The STEM Funders Network (SFN) announced today the 27 communities selected to pilot the national STEM Ecosystems Initiative. This project, built on over a decade of research into successful STEM collaborations, seeks to nurture and scale effective science, technology, engineering and math (STEM) learning opportunities for all young people. The selected sites from across the United States have committed to collaborate and share their work towards this common vision.
“These innovative communities are providing STEM learning opportunities for millions of young people both in- and out-of-school,” said SFN co-chairs Gerald Solomon, executive director, Samueli Foundation, and Ron Ottinger, executive director, Noyce Foundation. “It is an initiative to design the kind of infrastructure that ensures STEM learning is truly ‘everywhere’ and is a top priority for communities supporting youth to develop the skills and knowledge they need for success in a global workforce.”
The 27 communities in the initial cohort of a national Community of Practice have demonstrated cross-sector collaborations to deliver rigorous, effective preK-16 instruction in STEM learning. These collaborations happen in schools and beyond the classroom—in afterschool and summer programs, at home, in science centers, libraries and other places both virtual and physical. They spark young people’s engagement, develop their knowledge, strengthen their persistence and nurture their sense of identity and belonging in STEM disciplines. As these STEM Ecosystems evolve, a student will be able to connect what they learn in and out of school with real-world learning opportunities, leading to STEM related careers and opportunities.
Launched in Denver at the Clinton Global Initiative, the STEM Funders Network STEM Learning Ecosystems Initiative will form a national Community of Practice with expert coaching and support from leaders such as superintendents, scientists, industry and others. The first gathering of this Community of Practice will be hosted at the White House in November.
“We are thrilled we’ve been selected to join this initiative and the Community of Practice,” said Linda Christopher, executive director, OC STEM Initiative. “With the support of the STEM Funders Network and our colleagues building STEM learning ecosystems across the United States, we will be able to extend our impact within our community even further.”
The following sites were selected from an invited pool of 70+ applicants to join the STEM Ecosystems Initiative’s first cohort creating a national STEM Community of Practice:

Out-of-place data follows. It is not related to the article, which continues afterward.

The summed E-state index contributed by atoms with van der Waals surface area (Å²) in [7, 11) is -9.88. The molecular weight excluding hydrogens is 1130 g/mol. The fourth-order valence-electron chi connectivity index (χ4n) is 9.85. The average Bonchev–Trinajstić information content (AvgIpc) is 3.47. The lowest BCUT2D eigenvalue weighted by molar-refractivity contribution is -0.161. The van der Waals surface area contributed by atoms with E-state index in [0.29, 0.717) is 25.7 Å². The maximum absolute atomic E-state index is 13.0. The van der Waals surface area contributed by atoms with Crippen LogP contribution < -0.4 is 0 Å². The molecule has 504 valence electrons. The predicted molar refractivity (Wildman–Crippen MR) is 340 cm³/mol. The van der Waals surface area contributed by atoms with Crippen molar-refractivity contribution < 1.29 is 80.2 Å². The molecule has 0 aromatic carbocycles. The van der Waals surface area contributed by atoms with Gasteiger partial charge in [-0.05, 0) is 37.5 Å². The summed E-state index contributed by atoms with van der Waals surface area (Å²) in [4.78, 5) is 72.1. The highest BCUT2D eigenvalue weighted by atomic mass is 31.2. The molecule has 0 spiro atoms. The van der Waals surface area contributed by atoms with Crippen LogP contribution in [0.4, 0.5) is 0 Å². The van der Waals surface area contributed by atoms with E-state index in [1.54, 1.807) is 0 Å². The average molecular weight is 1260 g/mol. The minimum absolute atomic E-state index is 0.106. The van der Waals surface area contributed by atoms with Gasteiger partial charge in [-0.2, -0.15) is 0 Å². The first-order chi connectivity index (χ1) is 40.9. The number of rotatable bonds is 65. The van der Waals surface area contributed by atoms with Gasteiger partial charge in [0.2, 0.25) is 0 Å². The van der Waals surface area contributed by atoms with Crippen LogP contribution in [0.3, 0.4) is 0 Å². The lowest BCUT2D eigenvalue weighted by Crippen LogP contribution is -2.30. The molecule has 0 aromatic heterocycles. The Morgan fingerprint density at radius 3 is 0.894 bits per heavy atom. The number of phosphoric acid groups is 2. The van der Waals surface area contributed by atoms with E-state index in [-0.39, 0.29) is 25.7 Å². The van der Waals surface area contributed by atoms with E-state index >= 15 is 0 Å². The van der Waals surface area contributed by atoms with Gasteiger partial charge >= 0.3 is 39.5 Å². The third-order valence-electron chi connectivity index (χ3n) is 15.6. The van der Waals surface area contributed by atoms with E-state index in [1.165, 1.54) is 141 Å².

- Arizona SciTech Ecosystem (Phoenix, AZ)
- Bay Area STEM Ecosystem (San Jose, CA)
- BoSTEM (Boston, MA)
- Chicago STEM Pathways Cooperative (Chicago, IL)
- Colorado STEM (Denver, CO)
- East Syracuse Minoa Central School District STEM Learning Ecosystem (East Syracuse, NY)
- ecosySTEM KC (Kansas City, MO)
- Great Lakes Bay Regional STEM Initiative (Freeland, MI)
- Greater Austin STEM Ecosystem (Austin, TX)
- Greater Cincinnati STEM Collaborative (Cincinnati, OH)
- Indiana STEM Ecosystem Initiative (Indianapolis, IN)
- Interdisciplinary Science and Engineering Partnership in Western New York (Buffalo, NY)
- Learning Ecology Network of STEM in Evanston (Evanston, IL)
- Los Angeles Regional STEM Hub (Los Angeles, CA)
- NC STEM Ecosystem: Driving the Future (Research Triangle Park, NC)
- Northeast Ohio STEM Learning Ecosystem (Cleveland, OH)
- NYC STEM Education Network (New York, NY)
- Orange County STEM Initiative (Corona Del Mar, CA)
- Oregon’s Statewide Regional STEM Hub Network (Salem, OR)
- Pittsburgh Regional STEM Ecosystem (Pittsburgh, PA)
- Providence After School Alliance (PASA) AfterZone STEM – FUSE Initiative (Providence, RI)
- Queens 2020 (Corona, NY)
- San Diego EcosySTEM (San Diego, CA)
- STEMcityPHL Regional Network (Conshohocken, PA)
- Tampa Bay STEM Network (Tampa, FL)
- Tulsa Regional STEM Alliance (Tulsa, OK)
- Ventura County STEM Regional Network (Learning Ecosystem, Camarillo, CA)
Learn more about the initiative at stemecosystems.org.
About the STEM Funders Network: The SFN was formed in 2011 by a small group of funders from the Grant Makers for Education community to focus attention and better coordinate funding in support of robust STEM programs across the country. The SFN members fund individually as well as collectively and their work has supported the adoption and implementation of the Next Generation Science Standards in all 50 states as well as dozens of STEM programs of promise.
STEM Ecosystems funding members of the STEM Funders Network include: Samueli Foundation, Noyce Foundation, Overdeck Foundation, Charles and Lynn Schusterman Foundation, and Simons Foundation with support by Amgen Foundation, Broadcom Foundation, KDK Foundation, Pinkerton Foundation and Tiger Woods Foundation.
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